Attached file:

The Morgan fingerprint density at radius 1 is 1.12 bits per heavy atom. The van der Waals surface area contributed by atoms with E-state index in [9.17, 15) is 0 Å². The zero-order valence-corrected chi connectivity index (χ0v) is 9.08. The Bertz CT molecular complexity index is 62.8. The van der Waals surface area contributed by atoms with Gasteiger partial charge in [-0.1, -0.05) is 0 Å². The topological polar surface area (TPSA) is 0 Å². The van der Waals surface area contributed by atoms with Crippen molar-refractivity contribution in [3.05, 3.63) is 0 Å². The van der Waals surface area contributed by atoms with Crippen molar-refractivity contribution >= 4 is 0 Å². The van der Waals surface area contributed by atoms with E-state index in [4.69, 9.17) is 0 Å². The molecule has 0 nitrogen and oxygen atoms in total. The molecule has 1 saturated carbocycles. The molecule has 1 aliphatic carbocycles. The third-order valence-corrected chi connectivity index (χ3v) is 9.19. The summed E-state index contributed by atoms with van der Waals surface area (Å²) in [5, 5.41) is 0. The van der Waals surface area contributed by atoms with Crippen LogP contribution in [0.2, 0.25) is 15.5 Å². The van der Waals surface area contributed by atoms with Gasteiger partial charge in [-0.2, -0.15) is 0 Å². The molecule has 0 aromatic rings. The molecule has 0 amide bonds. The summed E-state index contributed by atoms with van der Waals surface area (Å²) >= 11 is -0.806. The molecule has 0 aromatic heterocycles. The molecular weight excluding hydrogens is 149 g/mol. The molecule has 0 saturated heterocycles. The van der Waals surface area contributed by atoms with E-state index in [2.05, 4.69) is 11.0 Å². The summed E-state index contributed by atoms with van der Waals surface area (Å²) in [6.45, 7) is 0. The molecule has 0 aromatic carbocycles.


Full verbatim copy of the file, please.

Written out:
The Morgan fingerprint density at radius 1 is 1.12 bits per heavy atom. The van der Waals surface area contributed by atoms with E-state index in [9.17, 15) is 0 Å². The zero-order valence-corrected chi connectivity index (χ0v) is 9.08. The Bertz CT molecular complexity index is 62.8. The van der Waals surface area contributed by atoms with Gasteiger partial charge in [-0.1, -0.05) is 0 Å². The topological polar surface area (TPSA) is 0 Å². The van der Waals surface area contributed by atoms with Crippen molar-refractivity contribution in [3.05, 3.63) is 0 Å². The van der Waals surface area contributed by atoms with Crippen molar-refractivity contribution >= 4 is 0 Å². The van der Waals surface area contributed by atoms with E-state index in [4.69, 9.17) is 0 Å². The molecule has 0 nitrogen and oxygen atoms in total. The molecule has 1 saturated carbocycles. The molecule has 1 aliphatic carbocycles. The third-order valence-corrected chi connectivity index (χ3v) is 9.19. The summed E-state index contributed by atoms with van der Waals surface area (Å²) in [5, 5.41) is 0. The van der Waals surface area contributed by atoms with Crippen LogP contribution in [0.2, 0.25) is 15.5 Å². The van der Waals surface area contributed by atoms with Gasteiger partial charge in [-0.2, -0.15) is 0 Å². The molecule has 0 aromatic rings. The molecule has 0 amide bonds. The summed E-state index contributed by atoms with van der Waals surface area (Å²) >= 11 is -0.806. The molecule has 0 aromatic heterocycles. The molecular weight excluding hydrogens is 149 g/mol. The molecule has 0 saturated heterocycles. The van der Waals surface area contributed by atoms with E-state index in [2.05, 4.69) is 11.0 Å². The summed E-state index contributed by atoms with van der Waals surface area (Å²) in [6.45, 7) is 0. The molecule has 0 aromatic carbocycles.